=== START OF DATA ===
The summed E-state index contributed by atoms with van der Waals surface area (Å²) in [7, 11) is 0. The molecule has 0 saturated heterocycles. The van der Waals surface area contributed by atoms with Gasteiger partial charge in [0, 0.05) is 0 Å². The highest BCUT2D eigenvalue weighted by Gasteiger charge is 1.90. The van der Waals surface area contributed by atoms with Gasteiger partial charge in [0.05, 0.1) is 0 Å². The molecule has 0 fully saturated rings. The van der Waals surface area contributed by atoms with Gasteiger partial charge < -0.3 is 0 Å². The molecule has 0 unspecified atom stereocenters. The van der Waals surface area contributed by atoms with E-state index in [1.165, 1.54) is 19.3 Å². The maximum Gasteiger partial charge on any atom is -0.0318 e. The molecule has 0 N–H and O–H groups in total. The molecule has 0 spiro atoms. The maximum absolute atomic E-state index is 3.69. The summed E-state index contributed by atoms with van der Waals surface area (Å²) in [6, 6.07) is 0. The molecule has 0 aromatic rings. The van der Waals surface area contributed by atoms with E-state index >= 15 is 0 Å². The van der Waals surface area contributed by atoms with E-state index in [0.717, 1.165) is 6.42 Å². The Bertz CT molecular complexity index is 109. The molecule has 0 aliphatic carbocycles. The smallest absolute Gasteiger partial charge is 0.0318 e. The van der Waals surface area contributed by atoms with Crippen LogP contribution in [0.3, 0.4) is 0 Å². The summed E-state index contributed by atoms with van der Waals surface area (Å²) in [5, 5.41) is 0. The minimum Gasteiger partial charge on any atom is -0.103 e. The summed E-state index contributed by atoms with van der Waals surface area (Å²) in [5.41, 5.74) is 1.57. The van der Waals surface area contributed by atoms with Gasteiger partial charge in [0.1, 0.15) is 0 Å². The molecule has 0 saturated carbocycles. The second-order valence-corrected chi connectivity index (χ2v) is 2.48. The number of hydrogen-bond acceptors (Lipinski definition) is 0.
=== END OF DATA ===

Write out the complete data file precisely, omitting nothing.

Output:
The summed E-state index contributed by atoms with van der Waals surface area (Å²) in [7, 11) is 0. The molecule has 0 saturated heterocycles. The van der Waals surface area contributed by atoms with Gasteiger partial charge in [0, 0.05) is 0 Å². The highest BCUT2D eigenvalue weighted by Gasteiger charge is 1.90. The van der Waals surface area contributed by atoms with Gasteiger partial charge in [0.05, 0.1) is 0 Å². The molecule has 0 fully saturated rings. The van der Waals surface area contributed by atoms with Gasteiger partial charge < -0.3 is 0 Å². The molecule has 0 unspecified atom stereocenters. The van der Waals surface area contributed by atoms with E-state index in [1.165, 1.54) is 19.3 Å². The maximum Gasteiger partial charge on any atom is -0.0318 e. The molecule has 0 N–H and O–H groups in total. The molecule has 0 spiro atoms. The maximum absolute atomic E-state index is 3.69. The summed E-state index contributed by atoms with van der Waals surface area (Å²) in [6, 6.07) is 0. The molecule has 0 aromatic rings. The van der Waals surface area contributed by atoms with E-state index >= 15 is 0 Å². The van der Waals surface area contributed by atoms with E-state index in [0.717, 1.165) is 6.42 Å². The Bertz CT molecular complexity index is 109. The molecule has 0 aliphatic carbocycles. The smallest absolute Gasteiger partial charge is 0.0318 e. The van der Waals surface area contributed by atoms with Crippen LogP contribution in [0.3, 0.4) is 0 Å². The summed E-state index contributed by atoms with van der Waals surface area (Å²) in [5, 5.41) is 0. The minimum Gasteiger partial charge on any atom is -0.103 e. The summed E-state index contributed by atoms with van der Waals surface area (Å²) in [5.41, 5.74) is 1.57. The van der Waals surface area contributed by atoms with Gasteiger partial charge in [0.1, 0.15) is 0 Å². The molecule has 0 saturated carbocycles. The second-order valence-corrected chi connectivity index (χ2v) is 2.48. The number of hydrogen-bond acceptors (Lipinski definition) is 0.